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How Does Shakespeare Create Tension and Atmosphere In the Play?

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Introduction

HOW DOES SHAKESPEARE CREATE TENSION AND ATMOSPHERE IN THE PLAY? Shakespeare creates atmosphere and tension in a number of ways. Throughout the essay I will cover the main ways in which he does this in MacBeth. As it is a play, a lot of the dramatic action relies on the quality and opinions of the actors and how they portray the character or a particular scene, as even the slightest raising of the voice would command the audiences attention as would a sudden movement or a gap of silence. A lot of the same things rely on the director, and how he has chosen to portray scenes and organise costume and scenery. Although this is all very important the main way the tone of a scene is set is through the language used. Immediately from the opening scene of the play the mood is set. The witches, accompanied by the pathetic fallacy of thunder, which follows them throughout the play, give the audience a good idea of what sort of play it is going to be. ...read more.

Middle

Dark is frequently used to make things seem mysterious and often heinous. Similarly most of the murders in the play are done under the cover of night. Yet another situation which the audience associate with evil. The witches are also very strongly associated to evil and as all the grief and murder in the play stems from their intervention Shakespeare is reiterating their link to evil. This can be scene in Act 1 Scene 1. Recurring words are used in the same way as association, by repeating certain words Shakespeare draws attention to them, wanting the audience to pick up on them and by doing this he lets them repeat the mood again and again. The words which occur frequently are: blood, sleep, time, fear, night, man, done, snake and hecate. Due to the nature of these words the association which lies with them increases the mood and tone of Macbeth's situations. Another form of repetition can be seen in Act 5 Scene 1, By repeating other peoples words, Lady Macbeth recalls important instances of the play. ...read more.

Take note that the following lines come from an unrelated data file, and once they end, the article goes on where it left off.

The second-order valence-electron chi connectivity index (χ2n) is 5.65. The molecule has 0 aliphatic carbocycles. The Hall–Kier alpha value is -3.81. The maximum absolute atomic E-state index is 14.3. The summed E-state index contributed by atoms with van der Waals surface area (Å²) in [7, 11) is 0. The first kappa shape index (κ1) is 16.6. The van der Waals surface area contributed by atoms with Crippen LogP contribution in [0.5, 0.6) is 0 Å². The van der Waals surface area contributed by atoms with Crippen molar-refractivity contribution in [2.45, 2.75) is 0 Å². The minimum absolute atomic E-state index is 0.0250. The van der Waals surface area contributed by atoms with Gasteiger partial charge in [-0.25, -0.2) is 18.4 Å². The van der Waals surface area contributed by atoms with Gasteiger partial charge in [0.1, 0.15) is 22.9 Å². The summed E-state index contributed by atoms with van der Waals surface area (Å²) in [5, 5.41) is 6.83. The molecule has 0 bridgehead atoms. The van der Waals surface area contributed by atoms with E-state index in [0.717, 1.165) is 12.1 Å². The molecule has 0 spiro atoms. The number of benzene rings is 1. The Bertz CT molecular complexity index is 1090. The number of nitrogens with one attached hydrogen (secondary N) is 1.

Conclusion

Lady Macbeth's influence over her husband in the beginning creates a tension which makes the audience eager for MacBeth to go against her wishes, and as they grow apart tension between them is created as Lady Macbeth wants to know what her husband is doing, and he increasingly shuts her out. Elizabethan audiences would have found Lady MacBeths dominance over her husband strange, and when she questions his manliness in Act 3 scene 5, they would be curios to his reaction. Another instance of relationships, creating dramatic tension, is when MacBeth has decided to kill Banquo, before he leaves, to be killed by the hit-men, the sycophantic actions of MacBeth and his wife would turn the audience against the MacBeths further. All of these factors contribute to the tension and atmosphere of the play, making the play far more interesting and exiting to watch and giving insight into characters and a depth to the play. GCSE Coursework Sarah Duggan L51 5th Nov 00 ...read more.

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